|Cytokines and inflammation|
|HEAD||Dr CAVAILLON Jean-Marc / firstname.lastname@example.org|
|MEMBERS||Dr ADIB-CONQUY Minou / Dr CIORNEI Cristina / KAPETANOVIC Ronan
Dr KIM Oh Yoen / Dr PHILIPPART François
In patients with sepsis or a systemic inflammatory response syndrome (SIRS) (e.g. resuscitated patients after cardiac arrest; major trauma; vascular surgery; brain death) the naturally initiated anti-inflammatory response alters their immunological status. Circulating leukocytes from SIRS patients display a reduced ex vivo capacity to produce pro-inflammatory cytokines (e.g. interleukin-1 [IL-1], tumor necrosis factor [TNF]) in response to bacterial endotoxin (lipopolysaccharide, LPS), while the capacity to release anti-inflammatory cytokines (e.g. IL-1 receptor antagonist, IL-10) is maintained or even increased. This hyporeactivity of circulating leukocytes observed in sepsis and SIRS patients is reminiscent of the phenomenon of endotoxin tolerance (the unresponsiveness to a 2nd challenge by endotoxin after a first encounter with endotoxin), and may be associated with the increased susceptibility of these patients to nosocomial infections. We characterize the intra-cellular signaling pathways in leukocytes of sepsis and SIRS patients. We showed that the down-regulation of leukocyte reactivity is not a global defect. Our results depict the phenomenon as a "leukocyte reprogramming" rather than an "immune anergy", or an "immunosuppression" or an "immune paralysis", terms often used to characterize the immune status of critically ill patients.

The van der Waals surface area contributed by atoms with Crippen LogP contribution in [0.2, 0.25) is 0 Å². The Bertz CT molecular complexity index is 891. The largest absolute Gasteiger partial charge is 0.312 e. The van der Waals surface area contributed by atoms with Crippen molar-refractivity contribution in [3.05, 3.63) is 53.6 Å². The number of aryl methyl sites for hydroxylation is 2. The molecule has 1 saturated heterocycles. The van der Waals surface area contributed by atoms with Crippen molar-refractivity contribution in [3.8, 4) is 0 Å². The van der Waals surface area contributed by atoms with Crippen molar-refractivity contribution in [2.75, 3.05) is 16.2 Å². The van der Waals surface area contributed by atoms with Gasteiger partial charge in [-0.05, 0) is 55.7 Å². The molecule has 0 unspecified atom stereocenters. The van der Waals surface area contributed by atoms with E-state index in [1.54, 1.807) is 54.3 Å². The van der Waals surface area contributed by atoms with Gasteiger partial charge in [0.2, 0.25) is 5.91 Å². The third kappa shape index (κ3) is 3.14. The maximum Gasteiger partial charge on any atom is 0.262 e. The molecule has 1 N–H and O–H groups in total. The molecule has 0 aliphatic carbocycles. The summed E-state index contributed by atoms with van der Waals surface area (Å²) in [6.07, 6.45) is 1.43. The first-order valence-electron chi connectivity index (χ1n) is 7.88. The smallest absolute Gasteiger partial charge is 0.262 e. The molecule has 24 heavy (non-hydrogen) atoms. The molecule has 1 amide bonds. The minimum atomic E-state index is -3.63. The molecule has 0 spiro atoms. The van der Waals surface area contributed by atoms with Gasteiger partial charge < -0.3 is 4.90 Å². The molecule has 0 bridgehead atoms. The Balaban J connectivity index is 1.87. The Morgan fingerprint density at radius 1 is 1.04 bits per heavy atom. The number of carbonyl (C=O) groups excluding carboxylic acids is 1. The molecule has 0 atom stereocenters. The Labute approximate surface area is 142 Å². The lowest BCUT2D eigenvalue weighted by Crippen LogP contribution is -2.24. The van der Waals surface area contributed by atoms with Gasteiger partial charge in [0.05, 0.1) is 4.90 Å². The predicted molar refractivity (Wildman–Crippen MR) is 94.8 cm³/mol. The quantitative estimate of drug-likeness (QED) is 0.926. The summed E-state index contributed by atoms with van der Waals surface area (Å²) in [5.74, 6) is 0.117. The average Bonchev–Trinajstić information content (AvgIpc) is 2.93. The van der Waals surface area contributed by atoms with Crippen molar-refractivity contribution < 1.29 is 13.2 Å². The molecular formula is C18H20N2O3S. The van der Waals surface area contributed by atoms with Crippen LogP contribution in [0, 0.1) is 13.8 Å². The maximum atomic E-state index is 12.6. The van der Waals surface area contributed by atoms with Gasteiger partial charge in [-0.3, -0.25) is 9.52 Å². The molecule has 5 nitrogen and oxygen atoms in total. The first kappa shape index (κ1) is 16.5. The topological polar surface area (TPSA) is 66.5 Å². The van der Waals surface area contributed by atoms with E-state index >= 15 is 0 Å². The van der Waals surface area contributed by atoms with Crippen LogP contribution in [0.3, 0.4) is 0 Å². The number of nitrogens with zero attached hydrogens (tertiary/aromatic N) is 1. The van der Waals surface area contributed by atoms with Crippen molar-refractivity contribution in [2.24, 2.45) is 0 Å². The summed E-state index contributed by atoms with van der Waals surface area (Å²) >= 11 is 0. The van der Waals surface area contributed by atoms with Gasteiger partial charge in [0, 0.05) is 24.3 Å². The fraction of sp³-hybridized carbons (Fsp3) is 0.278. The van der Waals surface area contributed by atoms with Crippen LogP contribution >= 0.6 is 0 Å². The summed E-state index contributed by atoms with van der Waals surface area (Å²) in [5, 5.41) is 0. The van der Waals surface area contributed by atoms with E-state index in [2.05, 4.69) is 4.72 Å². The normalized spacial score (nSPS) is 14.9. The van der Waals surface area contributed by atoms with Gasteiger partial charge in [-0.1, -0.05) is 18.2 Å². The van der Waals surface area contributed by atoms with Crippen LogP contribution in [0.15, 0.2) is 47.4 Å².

The tolerance phenomenon is a complex orchestra-ted counter regulatory response to inflammation. To further characterize the molecular mechanisms that lead to the tight balance of cytokine production (figure), we study the cross-talk between extra-cellular (e.g. Toll-Like Receptors, TLR) and intracellular (e.g. Nod-like Receptors) sensors of microbial products. Microbial-derived compounds (e.g. LPS) do not fully reproduce bacterial effects. Thus, we employ whole bacteria to induce cytokine and we investigate the contribution of their phagocytosis in the initiation of cytokine production by monocytes and macrophages. We compare the influence of the bacterial status (i.e. planctonic versus biofilm) on the capacity of bacteria to activate phagocytes. We also analyze the reactivity of macrophages isolated from different compartments: the phenomenon of endotoxin tolerance is poor with alveolar macrophages but strong with peritoneal macrophages or circulating monocytes. Finally, we study the involvement of intracellular negative regulators of the TLR4-dependent pathway (e.g. ABIN-3).
|Publications 2006 of the unit on Pasteur's references database|
Activity Reports 2006 - Institut Pasteur
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